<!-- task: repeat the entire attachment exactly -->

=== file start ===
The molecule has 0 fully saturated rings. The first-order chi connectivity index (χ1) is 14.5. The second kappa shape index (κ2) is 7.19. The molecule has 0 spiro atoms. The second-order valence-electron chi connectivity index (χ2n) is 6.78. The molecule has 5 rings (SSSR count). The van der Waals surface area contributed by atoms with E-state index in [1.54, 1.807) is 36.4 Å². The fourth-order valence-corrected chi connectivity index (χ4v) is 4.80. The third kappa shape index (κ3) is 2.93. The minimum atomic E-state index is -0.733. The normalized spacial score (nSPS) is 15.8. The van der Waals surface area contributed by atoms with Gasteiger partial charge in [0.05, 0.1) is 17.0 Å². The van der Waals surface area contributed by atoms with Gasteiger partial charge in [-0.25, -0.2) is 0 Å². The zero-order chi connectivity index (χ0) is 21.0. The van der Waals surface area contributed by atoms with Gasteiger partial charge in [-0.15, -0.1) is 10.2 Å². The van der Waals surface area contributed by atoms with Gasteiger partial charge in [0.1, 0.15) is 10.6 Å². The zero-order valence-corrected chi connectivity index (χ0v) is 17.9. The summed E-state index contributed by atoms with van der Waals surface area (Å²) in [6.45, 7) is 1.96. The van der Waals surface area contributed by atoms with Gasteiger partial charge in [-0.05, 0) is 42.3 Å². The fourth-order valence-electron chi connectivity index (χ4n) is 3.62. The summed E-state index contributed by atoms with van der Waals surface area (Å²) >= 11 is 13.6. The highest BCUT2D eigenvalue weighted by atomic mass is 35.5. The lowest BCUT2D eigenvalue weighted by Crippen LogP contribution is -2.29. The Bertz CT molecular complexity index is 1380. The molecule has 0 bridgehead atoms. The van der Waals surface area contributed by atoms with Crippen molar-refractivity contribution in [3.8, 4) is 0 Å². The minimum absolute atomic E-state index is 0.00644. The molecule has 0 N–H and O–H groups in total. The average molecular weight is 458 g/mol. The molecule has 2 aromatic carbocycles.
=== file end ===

The molecule has 0 fully saturated rings. The first-order chi connectivity index (χ1) is 14.5. The second kappa shape index (κ2) is 7.19. The molecule has 0 spiro atoms. The second-order valence-electron chi connectivity index (χ2n) is 6.78. The molecule has 5 rings (SSSR count). The van der Waals surface area contributed by atoms with E-state index in [1.54, 1.807) is 36.4 Å². The fourth-order valence-corrected chi connectivity index (χ4v) is 4.80. The third kappa shape index (κ3) is 2.93. The minimum atomic E-state index is -0.733. The normalized spacial score (nSPS) is 15.8. The van der Waals surface area contributed by atoms with Gasteiger partial charge in [0.05, 0.1) is 17.0 Å². The van der Waals surface area contributed by atoms with Gasteiger partial charge in [-0.25, -0.2) is 0 Å². The zero-order chi connectivity index (χ0) is 21.0. The van der Waals surface area contributed by atoms with Gasteiger partial charge in [-0.15, -0.1) is 10.2 Å². The van der Waals surface area contributed by atoms with Gasteiger partial charge in [0.1, 0.15) is 10.6 Å². The zero-order valence-corrected chi connectivity index (χ0v) is 17.9. The summed E-state index contributed by atoms with van der Waals surface area (Å²) in [6.45, 7) is 1.96. The van der Waals surface area contributed by atoms with Gasteiger partial charge in [-0.05, 0) is 42.3 Å². The fourth-order valence-electron chi connectivity index (χ4n) is 3.62. The summed E-state index contributed by atoms with van der Waals surface area (Å²) >= 11 is 13.6. The highest BCUT2D eigenvalue weighted by atomic mass is 35.5. The lowest BCUT2D eigenvalue weighted by Crippen LogP contribution is -2.29. The Bertz CT molecular complexity index is 1380. The molecule has 0 bridgehead atoms. The van der Waals surface area contributed by atoms with Crippen molar-refractivity contribution in [3.8, 4) is 0 Å². The minimum absolute atomic E-state index is 0.00644. The molecule has 0 N–H and O–H groups in total. The average molecular weight is 458 g/mol. The molecule has 2 aromatic carbocycles.